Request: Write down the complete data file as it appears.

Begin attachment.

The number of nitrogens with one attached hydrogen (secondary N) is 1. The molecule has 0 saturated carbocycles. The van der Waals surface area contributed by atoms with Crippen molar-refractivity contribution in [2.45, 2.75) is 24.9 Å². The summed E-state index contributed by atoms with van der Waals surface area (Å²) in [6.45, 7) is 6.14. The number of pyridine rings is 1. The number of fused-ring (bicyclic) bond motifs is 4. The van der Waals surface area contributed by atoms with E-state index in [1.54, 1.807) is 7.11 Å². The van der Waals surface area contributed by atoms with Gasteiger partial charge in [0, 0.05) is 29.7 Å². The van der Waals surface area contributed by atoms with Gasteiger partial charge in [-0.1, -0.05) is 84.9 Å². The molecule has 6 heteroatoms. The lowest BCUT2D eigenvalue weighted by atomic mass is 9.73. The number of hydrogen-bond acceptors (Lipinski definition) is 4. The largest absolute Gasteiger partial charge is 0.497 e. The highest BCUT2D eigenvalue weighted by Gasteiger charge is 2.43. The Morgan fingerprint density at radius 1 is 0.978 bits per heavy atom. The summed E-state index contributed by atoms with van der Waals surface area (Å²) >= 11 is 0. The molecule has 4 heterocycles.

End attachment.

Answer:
The number of nitrogens with one attached hydrogen (secondary N) is 1. The molecule has 0 saturated carbocycles. The van der Waals surface area contributed by atoms with Crippen molar-refractivity contribution in [2.45, 2.75) is 24.9 Å². The summed E-state index contributed by atoms with van der Waals surface area (Å²) in [6.45, 7) is 6.14. The number of pyridine rings is 1. The number of fused-ring (bicyclic) bond motifs is 4. The van der Waals surface area contributed by atoms with E-state index in [1.54, 1.807) is 7.11 Å². The van der Waals surface area contributed by atoms with Gasteiger partial charge in [0, 0.05) is 29.7 Å². The van der Waals surface area contributed by atoms with Gasteiger partial charge in [-0.1, -0.05) is 84.9 Å². The molecule has 6 heteroatoms. The lowest BCUT2D eigenvalue weighted by atomic mass is 9.73. The number of hydrogen-bond acceptors (Lipinski definition) is 4. The largest absolute Gasteiger partial charge is 0.497 e. The highest BCUT2D eigenvalue weighted by Gasteiger charge is 2.43. The Morgan fingerprint density at radius 1 is 0.978 bits per heavy atom. The summed E-state index contributed by atoms with van der Waals surface area (Å²) >= 11 is 0. The molecule has 4 heterocycles.